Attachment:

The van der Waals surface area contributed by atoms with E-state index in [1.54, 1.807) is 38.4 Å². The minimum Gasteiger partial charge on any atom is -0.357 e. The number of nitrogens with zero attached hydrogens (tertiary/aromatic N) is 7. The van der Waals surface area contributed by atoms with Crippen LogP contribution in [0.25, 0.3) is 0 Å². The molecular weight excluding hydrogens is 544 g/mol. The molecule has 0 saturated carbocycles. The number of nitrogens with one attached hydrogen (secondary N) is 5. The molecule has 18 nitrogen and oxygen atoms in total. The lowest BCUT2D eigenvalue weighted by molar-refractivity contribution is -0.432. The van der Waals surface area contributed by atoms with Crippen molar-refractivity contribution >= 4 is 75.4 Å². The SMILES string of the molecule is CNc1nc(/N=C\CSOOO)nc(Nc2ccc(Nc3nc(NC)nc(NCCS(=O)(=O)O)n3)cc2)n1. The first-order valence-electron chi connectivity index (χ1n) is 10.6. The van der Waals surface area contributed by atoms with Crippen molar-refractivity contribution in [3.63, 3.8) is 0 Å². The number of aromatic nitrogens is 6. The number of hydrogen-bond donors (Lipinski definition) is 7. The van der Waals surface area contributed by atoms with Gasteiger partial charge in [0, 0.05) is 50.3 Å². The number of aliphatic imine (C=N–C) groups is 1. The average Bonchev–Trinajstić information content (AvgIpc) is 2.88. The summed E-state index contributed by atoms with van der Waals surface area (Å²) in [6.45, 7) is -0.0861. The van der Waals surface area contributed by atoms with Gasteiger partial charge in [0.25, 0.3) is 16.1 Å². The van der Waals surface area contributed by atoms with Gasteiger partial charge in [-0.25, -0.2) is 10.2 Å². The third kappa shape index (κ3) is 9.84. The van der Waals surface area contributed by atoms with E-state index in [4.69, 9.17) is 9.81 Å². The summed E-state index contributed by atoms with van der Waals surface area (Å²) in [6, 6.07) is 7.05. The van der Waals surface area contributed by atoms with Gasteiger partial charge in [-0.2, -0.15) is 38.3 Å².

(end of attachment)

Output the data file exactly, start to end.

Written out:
The van der Waals surface area contributed by atoms with E-state index in [1.54, 1.807) is 38.4 Å². The minimum Gasteiger partial charge on any atom is -0.357 e. The number of nitrogens with zero attached hydrogens (tertiary/aromatic N) is 7. The van der Waals surface area contributed by atoms with Crippen LogP contribution in [0.25, 0.3) is 0 Å². The molecular weight excluding hydrogens is 544 g/mol. The molecule has 0 saturated carbocycles. The number of nitrogens with one attached hydrogen (secondary N) is 5. The molecule has 18 nitrogen and oxygen atoms in total. The lowest BCUT2D eigenvalue weighted by molar-refractivity contribution is -0.432. The van der Waals surface area contributed by atoms with Crippen molar-refractivity contribution >= 4 is 75.4 Å². The SMILES string of the molecule is CNc1nc(/N=C\CSOOO)nc(Nc2ccc(Nc3nc(NC)nc(NCCS(=O)(=O)O)n3)cc2)n1. The first-order valence-electron chi connectivity index (χ1n) is 10.6. The van der Waals surface area contributed by atoms with Crippen molar-refractivity contribution in [3.63, 3.8) is 0 Å². The number of aromatic nitrogens is 6. The number of hydrogen-bond donors (Lipinski definition) is 7. The van der Waals surface area contributed by atoms with Gasteiger partial charge in [0, 0.05) is 50.3 Å². The number of aliphatic imine (C=N–C) groups is 1. The average Bonchev–Trinajstić information content (AvgIpc) is 2.88. The summed E-state index contributed by atoms with van der Waals surface area (Å²) in [6.45, 7) is -0.0861. The van der Waals surface area contributed by atoms with Gasteiger partial charge in [0.25, 0.3) is 16.1 Å². The van der Waals surface area contributed by atoms with Gasteiger partial charge in [-0.25, -0.2) is 10.2 Å². The third kappa shape index (κ3) is 9.84. The van der Waals surface area contributed by atoms with E-state index in [4.69, 9.17) is 9.81 Å². The summed E-state index contributed by atoms with van der Waals surface area (Å²) in [6, 6.07) is 7.05. The van der Waals surface area contributed by atoms with Gasteiger partial charge in [-0.2, -0.15) is 38.3 Å².